Dear Guild of Book Workers Members.
In this time of upheaval and uncertainty it is even more important to recognize and honor those who have played a critical role in our lives and careers and who have elevated our field, given their time and shared their vision. We are so fortunate to belong to a unique group of people who represent a wide range of talents, who are visionaries, leaders, mentors, teachers, creative inventors and exceptional craftspeople.
To this endeavor, we the awards committee, are seeking nominations for the two awards granted by the Guild of Book Workers.
First, the Laura Young Award: This award is given in recognition of sustained commitment to the Guild; that is, service to the Guild “above and beyond”. This is awarded to a current or former member of GBW. Previous recipients are: Jennifer Rosner, Jim Reed Cunningham, Bill Minter, Julia Miller, and Signa Houghteling.
Second, the Lifetime Achievement Award: This award is given to an individual "in recognition of significant contribution to the goals of the Guild, which can be external or internal, with the implication that it would be a contribution to the scope of the book arena rather than just to the Guild." This individual does not need to be a member of GBW. Recipients of this award will be granted lifetime membership, with no obligation to pay dues. Past recipients of this award are: Donald Glaister, Cathleen Baker, Peter Verheyen and Jan Sobota.
To see more award recipients please go to: https://guildofbookworkers.org/awards
We are asking you as members of GBW to take a moment and reflect on those of us who make our Guild a worthy and special organization. We owe them our time and consideration to acknowledge their contributions to our community. Think about someone you would like to nominate for either award and send their name along with a short letter of support to the Chair of the nominating committee. You can also solicit additional letters of recommendation from others who you feel would also support your nomination. Please reach out to Deborah Howe, Chair, if you have any questions. All nominations and supporting letters need to be received by May 18th, 2020.
Deborah Howe: Deborah.Howe@dartmouth.edu Chair
Donald Glaister: email@example.com
Jeanne Goodman: firstname.lastname@example.org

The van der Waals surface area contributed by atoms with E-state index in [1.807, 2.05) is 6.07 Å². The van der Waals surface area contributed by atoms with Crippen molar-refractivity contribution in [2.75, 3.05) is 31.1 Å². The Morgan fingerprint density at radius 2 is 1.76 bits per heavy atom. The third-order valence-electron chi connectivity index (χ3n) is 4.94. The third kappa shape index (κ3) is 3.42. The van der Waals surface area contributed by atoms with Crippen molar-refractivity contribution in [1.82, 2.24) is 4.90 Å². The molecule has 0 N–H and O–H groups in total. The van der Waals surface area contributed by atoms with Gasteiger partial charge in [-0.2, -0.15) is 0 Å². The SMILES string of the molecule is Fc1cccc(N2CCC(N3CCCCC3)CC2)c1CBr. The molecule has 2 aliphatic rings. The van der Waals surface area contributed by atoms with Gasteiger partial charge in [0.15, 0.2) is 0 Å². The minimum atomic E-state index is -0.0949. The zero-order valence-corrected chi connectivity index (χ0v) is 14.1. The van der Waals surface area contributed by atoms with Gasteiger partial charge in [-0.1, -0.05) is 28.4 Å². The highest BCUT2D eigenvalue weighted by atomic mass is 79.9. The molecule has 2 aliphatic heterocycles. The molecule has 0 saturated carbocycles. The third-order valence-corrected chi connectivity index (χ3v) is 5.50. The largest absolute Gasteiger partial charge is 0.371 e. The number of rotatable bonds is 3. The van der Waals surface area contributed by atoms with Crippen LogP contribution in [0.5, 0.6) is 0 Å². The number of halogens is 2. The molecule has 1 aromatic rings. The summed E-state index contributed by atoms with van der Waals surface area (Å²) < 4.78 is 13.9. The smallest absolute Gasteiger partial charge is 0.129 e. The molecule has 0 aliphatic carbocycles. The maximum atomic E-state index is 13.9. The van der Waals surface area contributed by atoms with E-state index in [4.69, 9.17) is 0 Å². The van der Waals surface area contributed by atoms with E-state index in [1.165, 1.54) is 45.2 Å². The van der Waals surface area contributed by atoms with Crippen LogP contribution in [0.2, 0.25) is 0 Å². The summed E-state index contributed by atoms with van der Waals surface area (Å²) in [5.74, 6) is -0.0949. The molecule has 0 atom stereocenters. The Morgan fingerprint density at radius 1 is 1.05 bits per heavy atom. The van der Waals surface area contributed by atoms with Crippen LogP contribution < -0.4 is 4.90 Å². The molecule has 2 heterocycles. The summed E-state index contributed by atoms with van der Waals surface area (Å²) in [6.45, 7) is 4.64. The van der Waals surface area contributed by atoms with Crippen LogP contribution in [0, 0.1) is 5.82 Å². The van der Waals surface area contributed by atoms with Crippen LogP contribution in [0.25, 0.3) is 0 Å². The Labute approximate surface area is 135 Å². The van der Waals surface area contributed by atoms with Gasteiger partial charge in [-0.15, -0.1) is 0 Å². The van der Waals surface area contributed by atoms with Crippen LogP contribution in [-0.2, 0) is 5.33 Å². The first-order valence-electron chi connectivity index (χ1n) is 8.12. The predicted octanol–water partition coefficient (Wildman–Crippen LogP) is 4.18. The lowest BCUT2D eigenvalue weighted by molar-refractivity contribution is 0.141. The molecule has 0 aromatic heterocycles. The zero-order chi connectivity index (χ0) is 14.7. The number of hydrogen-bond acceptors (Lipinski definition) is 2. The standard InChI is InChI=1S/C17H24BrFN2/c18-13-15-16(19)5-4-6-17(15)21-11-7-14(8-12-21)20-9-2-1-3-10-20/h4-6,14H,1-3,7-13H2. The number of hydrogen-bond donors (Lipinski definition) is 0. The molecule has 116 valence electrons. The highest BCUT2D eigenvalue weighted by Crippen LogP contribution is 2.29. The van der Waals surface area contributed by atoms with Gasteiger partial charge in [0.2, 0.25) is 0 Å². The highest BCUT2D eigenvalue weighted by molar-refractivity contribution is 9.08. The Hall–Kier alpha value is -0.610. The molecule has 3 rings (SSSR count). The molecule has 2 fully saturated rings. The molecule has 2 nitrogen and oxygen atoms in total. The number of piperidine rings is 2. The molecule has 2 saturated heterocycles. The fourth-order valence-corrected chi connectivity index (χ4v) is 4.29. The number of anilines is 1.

About Laura Young: From the Abbey Newsletter: Volume 8, Number 1a: Feb 1984. Laura Young retired at the end of December 1983. Mrs. Young's career spanned a period of 40 years, during which time she was active as a hand bookbinder, conservator and teacher. She has run a well-equipped and well-organized custom shop in New York City, where she accepted commissions and welcomed private students. A warm welcome always awaited anyone who crossed her threshold. She has executed a wide variety of commissions, including presentation copies, restoration/conservation of valuable books, protective cases and many items of lesser note. Her clients, or recipients of her work, included foreign and domestic dignitaries, corporate executives, professors, book collectors, lovers and users of specific books, and institutional rare book collections. She never turned a client away because the job did not seem worthy of her abilities; and she seldom lost a client because her prices seemed unreasonable. Her teaching activities included 15 years in the School of General Studies at Columbia University, along with Gerhard Gerlach, end 15 years in the Graphic Arts Department at Pratt Institute in Brooklyn, where she was the Department's first instructor in bookbinding. She organized the first bookbinding class in Yale University's School of Fine Arts, Department of Design, end was its first teacher; she taught short courses in various institutional arts and crafts programs; and she has had a great number of private students. In addition to her insistence on sound construction and quality materials, she is probably best known to her students for her infinite patience and her attempts to instill in them the importance of executing a job that is appropriate for the book at hand. Over the years she has had more then 500 students; presently she has more former students working in the field professionally than any other teacher in the country. She served as president of the Guild of Book Workers for 19 years (1949-52, 1958-74), during which time the Guild enjoyed one of its greatest periods of growth and expanded services to its members. She is the author of a number of articles in the field, and her book Bookbinding and Conservation by Hand: A Working Guide was published by Bowker in 1981.